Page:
The demolition of the derelict Astoria and Victoria cinemas in Malaga's picturesque Plaza de la Merced, where Picasso's birthplace is, is now complete. The large plot of land that has opened up new views of the Moorish Alcazaba to tourists is being prepared for redevelopment but first, as is usual in Malaga with its 3,000 years of history, an archeological dig will have to take place.
Municipal engineers want to find out if a project for the site is viable. A group of business people from Cordoba want to include an underground theatre space, with a depth of up to 10 metres, in their plans for cultural and restaurant use for the site. Several floors above will house bars and restaurants and space for the Fundación Picasso birthplace charity.
Urban Planning councillor at Malaga city hall, Raúl López, said this week that excavations should begin in the next few weeks once the final pieces of debris from the old cinemas is removed from the site. Some underground pipes may also need to be moved as part of the forthcoming archaeological dig.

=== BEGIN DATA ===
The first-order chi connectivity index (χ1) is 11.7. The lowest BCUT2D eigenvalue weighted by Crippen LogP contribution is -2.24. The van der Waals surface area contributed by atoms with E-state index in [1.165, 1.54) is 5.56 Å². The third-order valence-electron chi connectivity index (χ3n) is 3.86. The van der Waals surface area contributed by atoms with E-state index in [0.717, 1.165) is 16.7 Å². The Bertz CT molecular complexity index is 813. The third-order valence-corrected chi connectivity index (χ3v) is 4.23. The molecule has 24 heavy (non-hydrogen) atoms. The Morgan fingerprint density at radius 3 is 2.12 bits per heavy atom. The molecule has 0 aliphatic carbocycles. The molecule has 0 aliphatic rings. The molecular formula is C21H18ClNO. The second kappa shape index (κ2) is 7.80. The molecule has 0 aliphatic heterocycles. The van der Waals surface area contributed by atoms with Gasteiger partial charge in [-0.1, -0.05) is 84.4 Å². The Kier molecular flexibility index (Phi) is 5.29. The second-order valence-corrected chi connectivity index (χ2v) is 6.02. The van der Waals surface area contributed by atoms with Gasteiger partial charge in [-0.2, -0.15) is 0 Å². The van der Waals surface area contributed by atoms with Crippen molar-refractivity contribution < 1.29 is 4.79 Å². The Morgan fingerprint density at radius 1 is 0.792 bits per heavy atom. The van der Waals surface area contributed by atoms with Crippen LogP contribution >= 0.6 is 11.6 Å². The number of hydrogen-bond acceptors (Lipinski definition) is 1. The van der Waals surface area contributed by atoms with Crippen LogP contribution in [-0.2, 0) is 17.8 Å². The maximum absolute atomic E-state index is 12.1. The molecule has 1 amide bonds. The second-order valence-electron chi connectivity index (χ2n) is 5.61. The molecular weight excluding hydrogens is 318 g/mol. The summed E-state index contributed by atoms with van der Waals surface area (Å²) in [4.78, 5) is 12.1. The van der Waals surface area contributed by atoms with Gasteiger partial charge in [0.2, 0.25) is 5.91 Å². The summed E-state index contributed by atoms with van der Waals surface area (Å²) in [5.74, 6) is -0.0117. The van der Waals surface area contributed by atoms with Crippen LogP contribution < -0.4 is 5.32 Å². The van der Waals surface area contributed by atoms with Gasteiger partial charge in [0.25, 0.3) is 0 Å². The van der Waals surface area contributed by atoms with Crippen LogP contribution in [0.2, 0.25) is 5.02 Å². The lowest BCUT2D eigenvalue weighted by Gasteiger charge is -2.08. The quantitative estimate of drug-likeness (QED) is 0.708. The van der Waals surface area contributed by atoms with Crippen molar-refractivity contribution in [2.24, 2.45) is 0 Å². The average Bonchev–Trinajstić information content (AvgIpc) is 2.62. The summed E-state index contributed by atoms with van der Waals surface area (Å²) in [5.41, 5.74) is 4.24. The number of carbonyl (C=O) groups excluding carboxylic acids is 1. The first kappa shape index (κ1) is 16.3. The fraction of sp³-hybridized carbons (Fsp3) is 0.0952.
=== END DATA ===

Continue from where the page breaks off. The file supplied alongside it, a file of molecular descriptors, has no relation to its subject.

The work, once started, is due to take six months and go to a depth of five and a half metres. Among the remains expected to be found in the first layer are the ruins of the former Hospital Santa Ana. In a final phase, as the digging goes deeper, experts expect to find Roman and medieval remains. Depending on how important they are, they could influence the plans of the future auditorium project, Málaga All Space.